The Sinai peninsula was dry like no other dry I had experienced. Before my trip to the Middle East back in 2001 I had spent precious little time in deserts - a few trips to Arizona to visit my grandmother were my only reference points for the kind of climate I would experience, but really not even they could prepare me for the desert of the Sinai peninsula. Not even the previous 10 days of travel through the deserts of Syria and Jordan could.
Those deserts had been dry, sandy and dry, but Sinai was, to me, even worse. It wasn't sandy-dry; it was dusty-dry, and dusty-dry is a dry that sneaks into everything. It's a dry that permeates every barrier. Even our hired motor coach bus couldn't protect us from the dust that hung in the air, tickled our noses, and burnt our throats. The landscape we saw just mocked us through the window; the wadis, the dry riverbeds taunted us with the idea of water, but there was none to be found.
Well, except for the water in our water bottles, a luxury we had in 2001, that obviously the Israelites did NOT have several millennia before. They had nothing. They left Egypt just as the Lord had commanded with great haste and no luggage, and therefore relied completely on the land, their leader, and their Lord to get them through the dry, desperation of traveling through the desert of Sinai.
So, sure they grumbled. Sure they started to voice their complaints when they got thirsty. Who couldn't and who wouldn't? We all know that water is the most important things for our bodies. We can live for a while without food, but a lack of water is deadly. They weren't just complaining about missing an afternoon snack, or begging for a luxury; they were crying out for a necessity. They were begging for something as simple, but as crucial for their lives as water!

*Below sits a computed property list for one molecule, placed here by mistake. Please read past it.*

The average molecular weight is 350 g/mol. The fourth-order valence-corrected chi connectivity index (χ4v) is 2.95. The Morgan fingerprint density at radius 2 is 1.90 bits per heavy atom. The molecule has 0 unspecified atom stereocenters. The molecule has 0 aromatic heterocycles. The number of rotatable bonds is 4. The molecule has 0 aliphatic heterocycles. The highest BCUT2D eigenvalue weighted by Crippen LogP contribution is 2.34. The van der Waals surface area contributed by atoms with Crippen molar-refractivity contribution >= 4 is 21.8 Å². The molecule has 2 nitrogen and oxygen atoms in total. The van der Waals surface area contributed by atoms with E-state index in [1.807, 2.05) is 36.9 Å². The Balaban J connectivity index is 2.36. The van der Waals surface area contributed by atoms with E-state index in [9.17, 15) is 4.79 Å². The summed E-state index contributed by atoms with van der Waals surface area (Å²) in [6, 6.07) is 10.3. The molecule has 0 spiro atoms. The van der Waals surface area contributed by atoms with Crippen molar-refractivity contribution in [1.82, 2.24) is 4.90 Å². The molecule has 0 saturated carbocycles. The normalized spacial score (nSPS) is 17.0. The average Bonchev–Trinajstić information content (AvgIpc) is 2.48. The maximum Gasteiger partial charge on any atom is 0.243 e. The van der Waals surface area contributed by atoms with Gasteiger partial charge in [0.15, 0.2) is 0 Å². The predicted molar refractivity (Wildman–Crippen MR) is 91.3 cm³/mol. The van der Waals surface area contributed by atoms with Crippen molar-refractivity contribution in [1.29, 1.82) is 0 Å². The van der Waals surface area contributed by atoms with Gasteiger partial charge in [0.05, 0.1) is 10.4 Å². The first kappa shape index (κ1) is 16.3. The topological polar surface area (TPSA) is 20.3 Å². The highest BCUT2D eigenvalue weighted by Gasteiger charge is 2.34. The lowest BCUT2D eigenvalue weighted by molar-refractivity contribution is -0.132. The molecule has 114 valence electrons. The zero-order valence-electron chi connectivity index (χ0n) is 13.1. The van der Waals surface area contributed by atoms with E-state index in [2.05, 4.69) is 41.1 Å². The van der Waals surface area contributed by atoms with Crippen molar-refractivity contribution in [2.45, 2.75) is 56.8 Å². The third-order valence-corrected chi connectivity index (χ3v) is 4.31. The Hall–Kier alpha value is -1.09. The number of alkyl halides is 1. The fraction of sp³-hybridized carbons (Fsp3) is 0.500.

The woman at the well was thirsty, too. I mean, she was coming to the well for water at the middle of the day. I wonder how long she had been out of water. Did she spill her jar doing the morning wash and was now craving something to drink when the sun was highest in the sky and her thirst was deepest? Or did she always come at that time of day, as many have suggested, because she was ashamed of her own life? Was she avoiding the crowds that gathered in the morning to fill the jars with water and their minds and mouths with gossip? She came to the well thirsty, oh so thirsty, for water that would cool her body and refresh her soul.
Are you thirsty? Are you thirsty? Are your jars just about empty? Is the dry air getting to your throat? Are your hands cracking like the dusty, dry earth? Is your soul parched, on the verge of grumbling, complaining, crying out to God and anyone else who will hear, "Give us water to drink! Give me water to drink!?" Are you thirsty for water that runs clearer and flows deeper than your deepest longing?
I believe we are thirsty. We grumble as we walk in dry places in our lives. We are thirsty for reassurance. We are thirsty for guidance. We are thirsty for compassion. We are thirsty for community. We are thirsty for wisdom. We are thirsty for renewal. We are thirsty for justice. We are thirsty for forgiveness. Prone to wander about in the wilderness of our making we are thirsty for God, but we don't even realize it.